COO - will they help your transformation?

CEOs often ask us whether they should recruit a Chief Operations Officer to help accelerate growth? These CEOs typically feel that their market opportunity is big. However, they are struggling to get the right processes and people in place to take advantage of it.

At best, we have seen COOs of client companies act like potent partners to the CEO; at worst, the COO role caused confusion and frustration. It can be hard to get the right fit. Each circumstance is unique, however, here are some experience based observations that may help:

1.   Company and CEO stage is crucial

There is somewhere on the journey to building a company when the market potential outstrips the CEOs and senior teams ability to execute plans quickly enough. For example, international sales are accelerating and complexity is growing. Headcount is increasing and the senior team are spending more and more time in crisis mode.

Crunch points on the path to scale affect company alignment. The sales team scream they could sell more. Yet, you know that the delivery team is struggling. You are opening up new markets but are finding it difficult to get new hires up to speed quickly.

On some occasions, a strongly outward facing CEO needs the balance of a COO to ensure balanced delivery execution. The COO should complement the CEOs skills. A good place to start is to figure out the CEOs key capability gaps and consider if a COO skillset could complement these.

Be mindful to carefully vet that any potential COO candidate will fit into your company. A COO who ran a 5,000 person team globally for a multinational may not necessarily be able to adapt to a fast growth founder led company of 250-500 people.

2.    It’s all about personal chemistry between the CEO & COO

Hiring a COO can cause some internal issues. Suddenly people on your team may not be reporting to you as CEO any more. This may feel like a demotion. You’ve got to figure out how to make this work.

Your new COO may worry about being bypassed, as your team go to you as CEO for key issues. Also, you have been used to making key decisions, so you may want to jump straight in. Your team will test you both to see who is the real decision maker. It’s important to build the right interpersonal relationship with your COO and ensure decision rights are clear.

Many CEOs have a big ego. To balance this, the COO needs to check in their ego at the door. There is no room for two big egos. The COO’s job is to make the CEO successful. They can act as a counter balance to the CEO. Whilst it will be different if you think your new COO might be a potential successor, it’s important at the outset to ensure aspirations on all sides are clear.

Strong chemistry between a CEO and COO is important. It is often based on personal values about people and business that are deeply felt. Whilst this personal chemistry may seem almost natural in the courting days, it will be tested in tough times or when there is conflict.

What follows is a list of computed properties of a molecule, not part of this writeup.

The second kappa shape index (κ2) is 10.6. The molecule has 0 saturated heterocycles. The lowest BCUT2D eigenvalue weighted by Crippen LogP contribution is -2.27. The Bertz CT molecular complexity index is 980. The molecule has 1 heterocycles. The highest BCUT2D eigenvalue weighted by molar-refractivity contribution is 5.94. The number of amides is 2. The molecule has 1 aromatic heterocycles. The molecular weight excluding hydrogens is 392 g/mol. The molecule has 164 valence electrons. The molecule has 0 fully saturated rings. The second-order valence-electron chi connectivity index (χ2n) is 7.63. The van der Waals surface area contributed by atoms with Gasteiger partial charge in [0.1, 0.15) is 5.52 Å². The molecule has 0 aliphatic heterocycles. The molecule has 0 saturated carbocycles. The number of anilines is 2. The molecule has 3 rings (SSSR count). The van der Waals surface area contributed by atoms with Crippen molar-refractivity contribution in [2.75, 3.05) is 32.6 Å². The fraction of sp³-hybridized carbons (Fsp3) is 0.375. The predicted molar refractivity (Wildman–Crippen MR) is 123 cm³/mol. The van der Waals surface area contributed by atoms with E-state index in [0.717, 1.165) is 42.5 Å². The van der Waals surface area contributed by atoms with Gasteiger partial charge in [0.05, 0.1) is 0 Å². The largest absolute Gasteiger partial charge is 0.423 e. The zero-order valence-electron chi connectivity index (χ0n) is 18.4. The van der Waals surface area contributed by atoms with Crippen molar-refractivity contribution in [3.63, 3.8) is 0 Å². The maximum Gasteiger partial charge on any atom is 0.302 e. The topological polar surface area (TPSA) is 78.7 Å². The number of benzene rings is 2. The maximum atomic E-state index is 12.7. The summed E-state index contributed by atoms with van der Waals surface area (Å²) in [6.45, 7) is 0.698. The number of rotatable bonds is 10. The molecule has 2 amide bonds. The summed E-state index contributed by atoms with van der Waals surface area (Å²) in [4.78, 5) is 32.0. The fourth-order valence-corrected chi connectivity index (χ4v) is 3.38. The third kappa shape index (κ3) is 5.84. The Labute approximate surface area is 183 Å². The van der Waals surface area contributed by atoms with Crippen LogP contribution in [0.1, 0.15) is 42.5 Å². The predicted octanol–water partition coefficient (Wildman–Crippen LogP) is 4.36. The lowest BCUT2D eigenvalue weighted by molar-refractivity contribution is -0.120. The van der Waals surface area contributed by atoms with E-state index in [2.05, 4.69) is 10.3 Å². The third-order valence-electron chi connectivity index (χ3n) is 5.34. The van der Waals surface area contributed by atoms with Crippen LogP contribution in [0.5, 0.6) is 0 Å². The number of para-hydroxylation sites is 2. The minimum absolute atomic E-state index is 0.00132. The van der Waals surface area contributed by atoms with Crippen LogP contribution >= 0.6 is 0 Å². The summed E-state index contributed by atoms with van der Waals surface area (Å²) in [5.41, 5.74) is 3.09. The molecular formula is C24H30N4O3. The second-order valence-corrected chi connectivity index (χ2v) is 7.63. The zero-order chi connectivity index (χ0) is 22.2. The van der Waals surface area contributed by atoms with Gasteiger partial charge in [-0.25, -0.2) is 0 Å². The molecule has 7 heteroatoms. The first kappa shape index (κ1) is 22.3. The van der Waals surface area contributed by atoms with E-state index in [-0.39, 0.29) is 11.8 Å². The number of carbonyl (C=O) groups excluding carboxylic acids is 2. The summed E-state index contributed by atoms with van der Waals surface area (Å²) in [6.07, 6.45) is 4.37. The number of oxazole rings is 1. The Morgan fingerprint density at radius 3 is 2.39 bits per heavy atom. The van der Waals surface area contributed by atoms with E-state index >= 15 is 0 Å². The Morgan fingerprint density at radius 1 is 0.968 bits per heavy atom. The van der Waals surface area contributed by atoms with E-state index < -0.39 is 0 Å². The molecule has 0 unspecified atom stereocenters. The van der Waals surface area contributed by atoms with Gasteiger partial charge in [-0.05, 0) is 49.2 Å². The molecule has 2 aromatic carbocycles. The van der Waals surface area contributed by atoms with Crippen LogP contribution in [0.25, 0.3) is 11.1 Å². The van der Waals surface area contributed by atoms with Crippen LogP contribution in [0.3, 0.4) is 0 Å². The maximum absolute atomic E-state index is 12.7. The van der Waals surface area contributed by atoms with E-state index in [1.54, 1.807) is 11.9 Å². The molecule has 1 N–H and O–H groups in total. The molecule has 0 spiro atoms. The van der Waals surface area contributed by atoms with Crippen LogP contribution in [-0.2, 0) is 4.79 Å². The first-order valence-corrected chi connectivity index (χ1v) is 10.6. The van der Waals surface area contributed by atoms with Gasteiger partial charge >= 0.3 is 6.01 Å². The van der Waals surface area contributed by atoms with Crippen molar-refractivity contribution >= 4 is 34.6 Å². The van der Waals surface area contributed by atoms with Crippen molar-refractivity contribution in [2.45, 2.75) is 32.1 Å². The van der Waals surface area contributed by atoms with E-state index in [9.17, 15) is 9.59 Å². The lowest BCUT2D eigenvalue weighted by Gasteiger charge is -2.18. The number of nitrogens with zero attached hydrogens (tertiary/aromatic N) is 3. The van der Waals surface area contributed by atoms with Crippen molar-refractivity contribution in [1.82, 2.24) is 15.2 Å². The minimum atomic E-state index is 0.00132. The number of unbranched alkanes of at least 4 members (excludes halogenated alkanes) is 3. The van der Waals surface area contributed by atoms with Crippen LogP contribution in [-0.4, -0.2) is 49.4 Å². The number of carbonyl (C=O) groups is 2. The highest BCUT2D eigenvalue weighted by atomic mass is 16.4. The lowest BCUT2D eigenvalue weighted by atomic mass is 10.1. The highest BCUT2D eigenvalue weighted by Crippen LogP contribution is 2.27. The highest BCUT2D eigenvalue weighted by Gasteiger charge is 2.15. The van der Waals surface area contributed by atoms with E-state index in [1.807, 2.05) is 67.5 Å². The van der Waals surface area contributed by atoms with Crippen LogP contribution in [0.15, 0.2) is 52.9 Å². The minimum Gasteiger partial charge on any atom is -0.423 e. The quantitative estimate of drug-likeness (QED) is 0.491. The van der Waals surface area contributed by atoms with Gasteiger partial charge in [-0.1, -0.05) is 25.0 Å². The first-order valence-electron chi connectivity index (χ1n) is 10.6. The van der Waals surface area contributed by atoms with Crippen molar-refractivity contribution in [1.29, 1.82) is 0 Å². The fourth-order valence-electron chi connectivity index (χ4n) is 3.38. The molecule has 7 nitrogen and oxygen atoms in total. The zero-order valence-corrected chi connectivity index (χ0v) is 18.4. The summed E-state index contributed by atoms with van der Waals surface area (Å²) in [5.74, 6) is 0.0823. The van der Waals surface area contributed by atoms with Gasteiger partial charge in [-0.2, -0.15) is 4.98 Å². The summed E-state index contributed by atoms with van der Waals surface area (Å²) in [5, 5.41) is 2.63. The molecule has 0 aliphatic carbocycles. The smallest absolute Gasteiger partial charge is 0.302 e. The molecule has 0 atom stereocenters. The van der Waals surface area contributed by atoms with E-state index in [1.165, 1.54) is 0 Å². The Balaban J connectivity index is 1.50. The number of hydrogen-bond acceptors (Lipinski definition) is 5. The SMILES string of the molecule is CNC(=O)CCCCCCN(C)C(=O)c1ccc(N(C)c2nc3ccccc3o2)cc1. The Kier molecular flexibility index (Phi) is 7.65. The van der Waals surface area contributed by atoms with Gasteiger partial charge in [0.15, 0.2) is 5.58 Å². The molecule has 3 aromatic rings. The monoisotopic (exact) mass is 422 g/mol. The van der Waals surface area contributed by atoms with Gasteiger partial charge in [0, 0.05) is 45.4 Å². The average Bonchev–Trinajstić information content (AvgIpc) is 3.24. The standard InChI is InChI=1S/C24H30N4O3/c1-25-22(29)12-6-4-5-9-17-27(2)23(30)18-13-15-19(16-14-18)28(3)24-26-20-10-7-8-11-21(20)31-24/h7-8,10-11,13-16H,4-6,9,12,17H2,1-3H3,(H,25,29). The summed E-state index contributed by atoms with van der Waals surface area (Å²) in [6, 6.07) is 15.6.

Test whether you believe you as CEO and your senior team can really learn over the short to medium term from a new COO (and that they are prepared to share). Also can they hire and retain talent that is going to move your company onto the next level.

3.    Be clear what you want the COO to do

Many functions have relatively clear role responsibility. COO is different. The role is company situation and CEO capability dependent.

However, some principles apply: think about the areas of your business that you are finding most difficult to scale. Think about how a COO can accelerate this. For example, a client of ours was struggling to recuit software development resources. A new ‘scale up’ COO implemented a few changes within weeks to accelerate the hiring process. The same COO was able to use their skills to solve a long running crisis in the customer service department, which had a backlog of unanswered calls and complaints.

There are many different types of COO role. However, it helps to have a high level picture on the key business impacts they will have. We simpify these into three types:

  1. The Implementer: this type of COO is a truly great implementer. They excel at simplifying complexity with good process and minimum fuss.  They are also great people leaders.
  2. The Transformer: when a big change is required, which requires a major shift in capability, mindsets and approach. The company might face a massive opportunity or potential disruption.
  3. The Complementor: Sometimes a CEO needs a COO to complement their experience and skills. The COO fulfil gaps and enables the CEO to focus on what he is good at. In other instances, a COO may taken on internal delivery to balance the CEOs outward focus. Often the ‘Complementor’ may become CEO elect.

No matter what was you describe the role, a COO can in some instances literally transform growth. Key to this is a robust recruitment process, strong personal chemistry between the CEO and COO and getting advice from other CEOs, who have already taken the step.

Insight in Brief

Hiring a COO can be the best hire CEOs make in their companies, as they try to scale. However it is hard to get right. Personal chemistry, figuring out the precise capability gaps and defining the COOs role and boundaries can help reduce the risks and contribute to a successful hire.

Insight in Action

  1. Reflect on what stage of the company journey your company is at. Diagnose with experienced members of your team or advisors, what may be holding your company growth back.
  2. Define the top three growth inhibitors and reflect on whether these capabilities can be built from within or whether, you need a COO.
  3. Document in detail the COO spec. and work with your team to create a profile of the ideal candidate.
  4. Speak to a wide pool of candidates and check hard for personal chemistry as well as track record in delivery.